Ryan is driven by a passion to mentor, educate, and contribute to the flourishing of Filipino musical talent.  He has served in the music faculty of the University of the Philippines, runs a music studio with his wife, and has conducted free workshops for thousands of students all across the country. He is a moving force in the Philpop Musicfest Foundation and the Elements Music Camp, major initiatives dedicated to music training, promoting Filipino music abroad, and fostering Filipino cultural identity through music. Honored in 2018 as Philippine National Artist for Music, he was cited for his music that “extols the exuberance of life and human happiness, thus capturing the very essence of our Filipino soul.”

An inspiration and guiding light to many, Ryan says, “The next generation should be better than us for our country to move forward.  For this to happen we must teach them everything we know at every possible instance.  I like teaching, I like sharing what I know, and I like playing music.  When I’m doing all these, I’m very happy.”

In electing Raymundo Pujante Cayabyab to receive the 2019 Ramon Magsaysay Award, the board of trustees recognizes his compositions and performances that have defined and inspired Filipino popular music across generations; his indomitable, undeterred confidence to selflessly seek, mentor and promote young Filipino musical genius for the global stage; and his showing us all that music can indeed instill pride and joy, and unify people across the many barriers that divide them.

 RESPONSE

The first song I ever wrote was based on a poem I found in the notebook of a school mate. I was twelve years old and a freshman in high school.  I had no idea that this was the start of a creative music writing career. And even if my mother, an opera singer, dissuaded all her children to take up a career in music, it was here that I found my calling. Songwriters are chroniclers who write about their happiness, their sorrows, their surroundings, their country, their aspirations and anxieties. They mirror everything that happens around them, including socio-political changes in society, and write personal stories in the context of their milieu, in a language that transcends time and barriers.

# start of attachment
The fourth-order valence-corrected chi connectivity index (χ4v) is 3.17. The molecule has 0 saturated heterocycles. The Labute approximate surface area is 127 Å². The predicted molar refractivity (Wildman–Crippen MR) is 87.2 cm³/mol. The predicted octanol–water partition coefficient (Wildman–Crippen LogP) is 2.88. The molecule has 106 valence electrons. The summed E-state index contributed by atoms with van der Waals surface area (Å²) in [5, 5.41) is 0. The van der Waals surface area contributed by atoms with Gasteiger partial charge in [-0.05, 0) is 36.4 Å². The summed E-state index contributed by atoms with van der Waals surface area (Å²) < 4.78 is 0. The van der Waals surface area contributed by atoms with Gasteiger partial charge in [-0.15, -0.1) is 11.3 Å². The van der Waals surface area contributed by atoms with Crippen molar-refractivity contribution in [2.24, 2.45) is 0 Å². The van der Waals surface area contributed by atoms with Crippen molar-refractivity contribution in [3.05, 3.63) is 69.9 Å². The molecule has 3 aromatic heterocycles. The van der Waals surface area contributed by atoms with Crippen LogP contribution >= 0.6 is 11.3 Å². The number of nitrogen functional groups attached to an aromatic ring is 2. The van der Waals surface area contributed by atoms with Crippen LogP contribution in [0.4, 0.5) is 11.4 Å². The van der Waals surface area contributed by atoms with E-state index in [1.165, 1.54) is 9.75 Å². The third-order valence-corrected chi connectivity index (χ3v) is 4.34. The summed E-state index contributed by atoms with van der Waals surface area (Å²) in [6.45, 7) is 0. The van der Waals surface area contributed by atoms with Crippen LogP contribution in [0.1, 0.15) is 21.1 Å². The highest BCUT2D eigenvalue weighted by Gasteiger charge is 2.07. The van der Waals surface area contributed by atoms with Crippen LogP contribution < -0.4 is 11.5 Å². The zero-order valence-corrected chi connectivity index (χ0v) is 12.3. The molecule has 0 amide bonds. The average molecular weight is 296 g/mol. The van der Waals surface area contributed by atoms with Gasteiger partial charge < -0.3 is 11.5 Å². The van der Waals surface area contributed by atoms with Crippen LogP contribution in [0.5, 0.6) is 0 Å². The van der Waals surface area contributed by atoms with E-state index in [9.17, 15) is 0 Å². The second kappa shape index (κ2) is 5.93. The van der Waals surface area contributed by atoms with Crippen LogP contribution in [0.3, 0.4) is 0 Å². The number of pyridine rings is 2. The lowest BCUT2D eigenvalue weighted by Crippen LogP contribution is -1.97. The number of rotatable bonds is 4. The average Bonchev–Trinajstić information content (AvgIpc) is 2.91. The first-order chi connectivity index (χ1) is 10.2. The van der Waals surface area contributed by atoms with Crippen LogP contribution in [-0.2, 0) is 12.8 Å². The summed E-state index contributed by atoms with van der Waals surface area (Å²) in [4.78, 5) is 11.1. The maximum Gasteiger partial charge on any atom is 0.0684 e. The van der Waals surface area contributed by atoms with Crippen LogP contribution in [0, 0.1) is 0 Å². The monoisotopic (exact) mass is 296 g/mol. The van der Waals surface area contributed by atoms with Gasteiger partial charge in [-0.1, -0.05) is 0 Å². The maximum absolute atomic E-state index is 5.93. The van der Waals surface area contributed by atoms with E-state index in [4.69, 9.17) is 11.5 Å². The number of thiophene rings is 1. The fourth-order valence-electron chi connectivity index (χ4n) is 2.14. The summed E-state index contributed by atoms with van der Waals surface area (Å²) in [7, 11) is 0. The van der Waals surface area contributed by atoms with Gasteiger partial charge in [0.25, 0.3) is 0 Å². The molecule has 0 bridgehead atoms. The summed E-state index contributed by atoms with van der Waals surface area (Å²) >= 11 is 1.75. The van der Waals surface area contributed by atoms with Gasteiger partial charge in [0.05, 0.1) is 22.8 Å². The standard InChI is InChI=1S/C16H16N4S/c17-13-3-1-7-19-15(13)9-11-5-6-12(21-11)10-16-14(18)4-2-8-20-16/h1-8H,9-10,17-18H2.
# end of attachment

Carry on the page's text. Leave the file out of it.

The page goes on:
When I was starting out as a teacher at the U.P. College of Music in Diliman, I realized immediately that this was what I would like to do: spend my life teaching music. Teaching all I know, to young musicians. My wife and I even started to operate a small music school, teaching non-degree courses in music performance and creative music writing just to feed a simple desire. A professional musician once asked me, “Aren’t you afraid that by teaching everything you know you are actually divulging trade secrets?”  Because of this remark it became even clearer to me why I wanted to teach. There really are no trade secrets; but even if there were, I would divulge them anyway.

Teaching can transform lives. I want everyone I teach to discover their maximum potential. I also want them to be better than me. And because I think this was the basic track that I wanted to take, I was able to influence many of my younger colleagues in the music industry to adopt the same vision: to enable the new generation of songwriters to be better than our generation, so that our music community can to move forward, and thus bring the entire creative music industry to new heights, and hopefully help the country to move forward by becoming leaders and songwriters of new music for the world to hear.

Another very compelling vision I share with many of my colleagues is this goal to make the Filipino public aware that our original music is not only a form of entertainment but a living tradition. It is the binding ‘glue’ that forms, strengthens and positively moves the Filipino community, thus rendering it vital and essential to keep on making, promoting and supporting Filipino-made music.  Moreover, it contributes to the vibrant music movement happening in the entire Asian region affecting the lives of its people.

Thank you for this honor bestowed upon me. Thank you to the board of trustees. I share this award with all my colleagues in the music industry who tirelessly give their time to help accomplish our goal of discovering and training future generations of creative songwriters; and to writing new works to contribute to the music literature of our country and of the world.